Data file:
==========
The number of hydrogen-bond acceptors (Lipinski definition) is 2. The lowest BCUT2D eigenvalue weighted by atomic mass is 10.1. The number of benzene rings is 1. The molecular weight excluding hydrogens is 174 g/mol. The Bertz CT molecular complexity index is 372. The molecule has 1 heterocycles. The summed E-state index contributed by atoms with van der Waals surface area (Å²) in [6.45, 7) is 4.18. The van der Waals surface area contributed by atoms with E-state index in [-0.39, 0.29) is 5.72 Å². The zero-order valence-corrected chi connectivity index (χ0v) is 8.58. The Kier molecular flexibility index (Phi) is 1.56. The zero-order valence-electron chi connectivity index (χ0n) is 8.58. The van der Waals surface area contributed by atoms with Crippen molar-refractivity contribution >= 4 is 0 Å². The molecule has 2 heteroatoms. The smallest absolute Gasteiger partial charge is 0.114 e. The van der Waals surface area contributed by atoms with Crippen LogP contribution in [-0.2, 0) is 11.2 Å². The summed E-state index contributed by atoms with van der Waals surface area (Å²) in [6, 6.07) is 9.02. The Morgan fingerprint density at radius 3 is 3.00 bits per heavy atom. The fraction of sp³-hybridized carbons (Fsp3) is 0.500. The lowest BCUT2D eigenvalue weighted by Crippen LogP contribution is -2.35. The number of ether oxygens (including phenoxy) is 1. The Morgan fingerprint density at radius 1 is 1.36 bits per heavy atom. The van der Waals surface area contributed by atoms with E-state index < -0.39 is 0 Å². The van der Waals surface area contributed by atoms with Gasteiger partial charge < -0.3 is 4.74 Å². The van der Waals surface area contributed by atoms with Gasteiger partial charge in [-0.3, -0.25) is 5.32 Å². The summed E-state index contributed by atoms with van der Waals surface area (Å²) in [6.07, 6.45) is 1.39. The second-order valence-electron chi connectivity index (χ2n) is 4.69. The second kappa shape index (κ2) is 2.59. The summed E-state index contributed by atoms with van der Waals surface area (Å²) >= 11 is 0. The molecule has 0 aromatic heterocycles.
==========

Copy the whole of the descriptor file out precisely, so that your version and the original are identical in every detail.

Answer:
The number of hydrogen-bond acceptors (Lipinski definition) is 2. The lowest BCUT2D eigenvalue weighted by atomic mass is 10.1. The number of benzene rings is 1. The molecular weight excluding hydrogens is 174 g/mol. The Bertz CT molecular complexity index is 372. The molecule has 1 heterocycles. The summed E-state index contributed by atoms with van der Waals surface area (Å²) in [6.45, 7) is 4.18. The van der Waals surface area contributed by atoms with E-state index in [-0.39, 0.29) is 5.72 Å². The zero-order valence-corrected chi connectivity index (χ0v) is 8.58. The Kier molecular flexibility index (Phi) is 1.56. The zero-order valence-electron chi connectivity index (χ0n) is 8.58. The van der Waals surface area contributed by atoms with Crippen molar-refractivity contribution >= 4 is 0 Å². The molecule has 2 heteroatoms. The smallest absolute Gasteiger partial charge is 0.114 e. The van der Waals surface area contributed by atoms with Crippen LogP contribution in [-0.2, 0) is 11.2 Å². The summed E-state index contributed by atoms with van der Waals surface area (Å²) in [6, 6.07) is 9.02. The Morgan fingerprint density at radius 3 is 3.00 bits per heavy atom. The fraction of sp³-hybridized carbons (Fsp3) is 0.500. The lowest BCUT2D eigenvalue weighted by Crippen LogP contribution is -2.35. The number of ether oxygens (including phenoxy) is 1. The Morgan fingerprint density at radius 1 is 1.36 bits per heavy atom. The van der Waals surface area contributed by atoms with E-state index < -0.39 is 0 Å². The van der Waals surface area contributed by atoms with Gasteiger partial charge < -0.3 is 4.74 Å². The van der Waals surface area contributed by atoms with Gasteiger partial charge in [-0.3, -0.25) is 5.32 Å². The summed E-state index contributed by atoms with van der Waals surface area (Å²) in [6.07, 6.45) is 1.39. The second-order valence-electron chi connectivity index (χ2n) is 4.69. The second kappa shape index (κ2) is 2.59. The summed E-state index contributed by atoms with van der Waals surface area (Å²) >= 11 is 0. The molecule has 0 aromatic heterocycles.